Until more can be known from independent and objective U.S. research after laws are changed to make that possible, we can observe animal impacts (if we have that access), read about the studies by researchers in other nations, and maybe try to observe the impact of transgenic food on our own health if we do not do everything possible to avoid it. The weight of world-wide evidence and the advice of the American Academy of Environmental Medicine, among others, including many doctors, has suggested peoples should indeed do everything possible to avoid transgenic food, and that includes the meat from animals fed transgenic grain (that is virtually all of the commercially available meat that is not organic or grass-fed).
Most people find avoidance of transgenic food difficult when more than 75% of the processed food in most grocery stores has unlabeled transgenic ingredients. Many people also think they cannot afford more costly food, even though they may eat in restaurants and buy prepared food more than they would if they were truly concerned about food cost. Eating the cheapest food is a false economy. Food should be bought according to the most nutritional content per dollar. When people eat the cheapest food and especially if it is transgenic, they do not get all the nutrients they need, so they eat more as they try to find the nutrients they lack. If they ate nutrient-rich food, they could eat less and save money. They could also avoid getting fatter than is healthful.
Articles about these issues are included in the bibliography, and more information will be provided as soon as it is available. This contribution to the public information need is made because the corporate media in the United States and even the public media have mostly accepted as “conventional wisdom” the views aggressively promoted by biotech corporations and the government.
NPR’s Marketplace program, for example, has regularly aired pro-Monsanto segments without providing counter-balancing views. This appears to happen because Monsanto is one of the program’s corporate sponsors. Meanwhile, conventional pro-Monsanto attitudes have been backed up by company research and industry-sponsored and approved research. Maybe the Marketplace producers are pro-Monsanto without caving in to company pressures. Many people want to believe in the value of transgenic food, and that attitude has long supported the Monsanto transgenic project in the U.S.
In 1992, on behalf of the pro-corporate deregulating preferences of President George H.W. Bush, Vice President Dan Quayle declared transgenic food “generally recognized as safe,” even though the scientists at the FDA have been found to have opposed this political finding. Science was overruled and ignored by politicians with the power to discard scientific counsel they did not want to accept.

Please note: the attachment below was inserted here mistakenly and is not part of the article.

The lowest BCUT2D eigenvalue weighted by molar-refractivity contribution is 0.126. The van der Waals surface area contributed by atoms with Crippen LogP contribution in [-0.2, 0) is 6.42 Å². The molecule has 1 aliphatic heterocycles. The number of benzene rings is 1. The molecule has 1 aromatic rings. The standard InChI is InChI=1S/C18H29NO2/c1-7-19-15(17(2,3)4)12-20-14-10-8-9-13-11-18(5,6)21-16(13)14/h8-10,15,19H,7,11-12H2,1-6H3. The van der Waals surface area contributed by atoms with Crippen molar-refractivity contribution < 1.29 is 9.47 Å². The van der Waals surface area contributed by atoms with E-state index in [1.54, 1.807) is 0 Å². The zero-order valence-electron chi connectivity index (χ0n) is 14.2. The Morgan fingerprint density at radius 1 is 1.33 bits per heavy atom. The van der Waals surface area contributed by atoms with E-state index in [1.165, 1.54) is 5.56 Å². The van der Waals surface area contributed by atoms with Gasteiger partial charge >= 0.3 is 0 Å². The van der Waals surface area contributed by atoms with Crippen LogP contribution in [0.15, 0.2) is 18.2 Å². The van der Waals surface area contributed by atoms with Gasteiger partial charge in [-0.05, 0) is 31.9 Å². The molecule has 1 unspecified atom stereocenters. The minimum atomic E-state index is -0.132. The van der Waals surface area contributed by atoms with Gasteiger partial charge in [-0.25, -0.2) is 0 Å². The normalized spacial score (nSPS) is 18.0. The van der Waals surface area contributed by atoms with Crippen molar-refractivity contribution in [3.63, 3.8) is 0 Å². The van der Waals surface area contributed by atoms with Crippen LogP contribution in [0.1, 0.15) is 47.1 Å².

The views of the FDA scientists are now known as a result of discovery in another lawsuit, but they were not made public at the time of the Quayle declaration. Instead the people were kept in ignorance out of favoritism for the Monsanto agenda and the agenda of other biotech agribusiness companies. The interests of the biotech agribusiness companies were favored ahead of the desires of the people, or the politicians thought the concerns of the public were wrong, and they wanted to force people to accept transgenic food without regard for any stated public interest in avoiding it. This is an indication of the publicly disrespectful state of U.S. democracy.
If elected leaders had been honest, they would have conducted the public discussion needed to convince people about the value of transgenic food—if that would have been possible to accomplish. Instead, the decision was made to foist it on the people without their knowledge, and that project has been going forward ever since then without any remorse yet being seen. Better needs to be hoped for. Under the highly irresponsible U.S. system allowing the patent holder to control all of the investigations into the safety and healthfulness of their products, no independent research can be done without their permission and control. This atrocious and negligent circumstance cannot be emphasized too much. It is a flagrant abuse of the U.S. governing ideal to allow the people no recourse and no way to protect themselves.
The point needs to be hammered until the public addresses the need for change. If their elected officials were going to do anything about this, they would have done it long ago. When research is permitted by Monsanto, no findings can be released without their approval, and that continues to prevent the people from knowing what they need to know.
As would be expected, companies do not want to release anything that can hurt their income or their interests, so they have not done that. The courts have helped them continue the abuse by defending their commercial speech rights. This is a presumed right not to inform the people about matters they consider unhealthful even after proof of adverse contention has been established. This determination shows the corporate interests in the United States have become more important than the public interest.